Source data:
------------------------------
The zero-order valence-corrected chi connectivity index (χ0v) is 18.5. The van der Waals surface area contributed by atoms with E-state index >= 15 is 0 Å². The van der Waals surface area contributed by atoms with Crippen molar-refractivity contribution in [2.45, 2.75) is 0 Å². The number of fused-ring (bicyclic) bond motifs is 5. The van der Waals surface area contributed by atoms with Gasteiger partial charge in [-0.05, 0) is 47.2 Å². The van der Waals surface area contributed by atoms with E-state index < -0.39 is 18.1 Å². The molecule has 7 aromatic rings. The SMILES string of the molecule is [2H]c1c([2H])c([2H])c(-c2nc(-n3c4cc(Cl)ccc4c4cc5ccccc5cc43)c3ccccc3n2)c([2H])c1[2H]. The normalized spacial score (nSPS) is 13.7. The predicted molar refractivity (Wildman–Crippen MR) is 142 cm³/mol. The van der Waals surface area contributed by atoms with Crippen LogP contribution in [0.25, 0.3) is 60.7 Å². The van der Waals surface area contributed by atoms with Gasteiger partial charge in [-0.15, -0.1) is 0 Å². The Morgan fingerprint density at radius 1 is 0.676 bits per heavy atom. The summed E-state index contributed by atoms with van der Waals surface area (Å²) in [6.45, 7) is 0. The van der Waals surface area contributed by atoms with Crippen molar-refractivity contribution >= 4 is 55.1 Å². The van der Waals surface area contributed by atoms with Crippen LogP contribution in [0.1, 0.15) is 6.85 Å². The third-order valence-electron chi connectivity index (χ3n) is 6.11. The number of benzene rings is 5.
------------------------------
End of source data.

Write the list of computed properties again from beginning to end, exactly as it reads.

The zero-order valence-corrected chi connectivity index (χ0v) is 18.5. The van der Waals surface area contributed by atoms with E-state index >= 15 is 0 Å². The van der Waals surface area contributed by atoms with Crippen molar-refractivity contribution in [2.45, 2.75) is 0 Å². The number of fused-ring (bicyclic) bond motifs is 5. The van der Waals surface area contributed by atoms with Gasteiger partial charge in [-0.05, 0) is 47.2 Å². The van der Waals surface area contributed by atoms with E-state index < -0.39 is 18.1 Å². The molecule has 7 aromatic rings. The SMILES string of the molecule is [2H]c1c([2H])c([2H])c(-c2nc(-n3c4cc(Cl)ccc4c4cc5ccccc5cc43)c3ccccc3n2)c([2H])c1[2H]. The normalized spacial score (nSPS) is 13.7. The predicted molar refractivity (Wildman–Crippen MR) is 142 cm³/mol. The van der Waals surface area contributed by atoms with Crippen LogP contribution in [0.25, 0.3) is 60.7 Å². The van der Waals surface area contributed by atoms with Gasteiger partial charge in [-0.15, -0.1) is 0 Å². The Morgan fingerprint density at radius 1 is 0.676 bits per heavy atom. The summed E-state index contributed by atoms with van der Waals surface area (Å²) in [6.45, 7) is 0. The van der Waals surface area contributed by atoms with Crippen molar-refractivity contribution >= 4 is 55.1 Å². The van der Waals surface area contributed by atoms with Crippen LogP contribution in [0.1, 0.15) is 6.85 Å². The third-order valence-electron chi connectivity index (χ3n) is 6.11. The number of benzene rings is 5.